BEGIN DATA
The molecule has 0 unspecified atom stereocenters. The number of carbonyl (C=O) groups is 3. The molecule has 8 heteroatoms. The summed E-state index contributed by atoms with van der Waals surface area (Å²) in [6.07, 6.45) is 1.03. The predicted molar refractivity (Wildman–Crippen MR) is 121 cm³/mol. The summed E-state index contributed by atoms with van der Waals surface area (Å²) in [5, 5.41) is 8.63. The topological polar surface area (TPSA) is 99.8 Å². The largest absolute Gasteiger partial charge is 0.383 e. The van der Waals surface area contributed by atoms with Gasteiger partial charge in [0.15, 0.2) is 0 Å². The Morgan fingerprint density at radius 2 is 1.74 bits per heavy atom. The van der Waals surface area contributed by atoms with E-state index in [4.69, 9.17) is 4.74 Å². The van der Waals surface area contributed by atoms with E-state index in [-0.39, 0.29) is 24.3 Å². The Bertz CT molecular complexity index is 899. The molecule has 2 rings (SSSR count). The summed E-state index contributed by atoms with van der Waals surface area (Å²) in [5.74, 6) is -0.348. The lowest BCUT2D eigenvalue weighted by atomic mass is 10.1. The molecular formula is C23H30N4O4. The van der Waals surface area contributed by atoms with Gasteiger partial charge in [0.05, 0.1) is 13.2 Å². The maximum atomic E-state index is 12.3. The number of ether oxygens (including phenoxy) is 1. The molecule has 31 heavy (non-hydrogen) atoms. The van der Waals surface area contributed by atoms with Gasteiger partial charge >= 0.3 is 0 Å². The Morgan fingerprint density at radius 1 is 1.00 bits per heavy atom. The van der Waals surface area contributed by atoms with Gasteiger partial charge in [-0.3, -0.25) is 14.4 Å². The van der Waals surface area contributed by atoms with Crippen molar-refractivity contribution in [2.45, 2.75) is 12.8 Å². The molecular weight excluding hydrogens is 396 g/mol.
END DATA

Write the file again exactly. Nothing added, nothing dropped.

The molecule has 0 unspecified atom stereocenters. The number of carbonyl (C=O) groups is 3. The molecule has 8 heteroatoms. The summed E-state index contributed by atoms with van der Waals surface area (Å²) in [6.07, 6.45) is 1.03. The predicted molar refractivity (Wildman–Crippen MR) is 121 cm³/mol. The summed E-state index contributed by atoms with van der Waals surface area (Å²) in [5, 5.41) is 8.63. The topological polar surface area (TPSA) is 99.8 Å². The largest absolute Gasteiger partial charge is 0.383 e. The van der Waals surface area contributed by atoms with Gasteiger partial charge in [0.15, 0.2) is 0 Å². The Morgan fingerprint density at radius 2 is 1.74 bits per heavy atom. The van der Waals surface area contributed by atoms with E-state index in [4.69, 9.17) is 4.74 Å². The van der Waals surface area contributed by atoms with E-state index in [-0.39, 0.29) is 24.3 Å². The Bertz CT molecular complexity index is 899. The molecule has 2 rings (SSSR count). The summed E-state index contributed by atoms with van der Waals surface area (Å²) in [5.74, 6) is -0.348. The lowest BCUT2D eigenvalue weighted by atomic mass is 10.1. The molecular formula is C23H30N4O4. The van der Waals surface area contributed by atoms with Gasteiger partial charge in [0.05, 0.1) is 13.2 Å². The maximum atomic E-state index is 12.3. The number of ether oxygens (including phenoxy) is 1. The molecule has 31 heavy (non-hydrogen) atoms. The van der Waals surface area contributed by atoms with Gasteiger partial charge >= 0.3 is 0 Å². The Morgan fingerprint density at radius 1 is 1.00 bits per heavy atom. The van der Waals surface area contributed by atoms with Gasteiger partial charge in [-0.3, -0.25) is 14.4 Å². The van der Waals surface area contributed by atoms with Crippen molar-refractivity contribution in [2.45, 2.75) is 12.8 Å². The molecular weight excluding hydrogens is 396 g/mol.